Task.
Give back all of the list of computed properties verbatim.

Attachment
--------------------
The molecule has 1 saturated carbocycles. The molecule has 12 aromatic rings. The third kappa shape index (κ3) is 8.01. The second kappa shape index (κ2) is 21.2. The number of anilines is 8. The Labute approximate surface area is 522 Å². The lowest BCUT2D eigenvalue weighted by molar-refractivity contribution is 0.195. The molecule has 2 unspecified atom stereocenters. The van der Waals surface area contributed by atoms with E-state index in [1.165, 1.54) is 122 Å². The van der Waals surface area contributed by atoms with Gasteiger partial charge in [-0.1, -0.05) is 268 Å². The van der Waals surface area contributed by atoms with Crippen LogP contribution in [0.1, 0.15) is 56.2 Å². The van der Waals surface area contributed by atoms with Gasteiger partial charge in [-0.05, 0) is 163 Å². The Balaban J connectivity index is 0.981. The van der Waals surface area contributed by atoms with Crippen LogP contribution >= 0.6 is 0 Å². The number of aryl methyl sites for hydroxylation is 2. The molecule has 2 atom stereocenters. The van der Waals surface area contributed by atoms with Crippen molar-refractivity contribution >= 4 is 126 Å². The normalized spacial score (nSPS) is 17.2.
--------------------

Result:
The molecule has 1 saturated carbocycles. The molecule has 12 aromatic rings. The third kappa shape index (κ3) is 8.01. The second kappa shape index (κ2) is 21.2. The number of anilines is 8. The Labute approximate surface area is 522 Å². The lowest BCUT2D eigenvalue weighted by molar-refractivity contribution is 0.195. The molecule has 2 unspecified atom stereocenters. The van der Waals surface area contributed by atoms with E-state index in [1.165, 1.54) is 122 Å². The van der Waals surface area contributed by atoms with Gasteiger partial charge in [-0.1, -0.05) is 268 Å². The van der Waals surface area contributed by atoms with Crippen LogP contribution in [0.1, 0.15) is 56.2 Å². The van der Waals surface area contributed by atoms with Gasteiger partial charge in [-0.05, 0) is 163 Å². The Balaban J connectivity index is 0.981. The van der Waals surface area contributed by atoms with Crippen LogP contribution >= 0.6 is 0 Å². The number of aryl methyl sites for hydroxylation is 2. The molecule has 2 atom stereocenters. The van der Waals surface area contributed by atoms with Crippen molar-refractivity contribution >= 4 is 126 Å². The normalized spacial score (nSPS) is 17.2.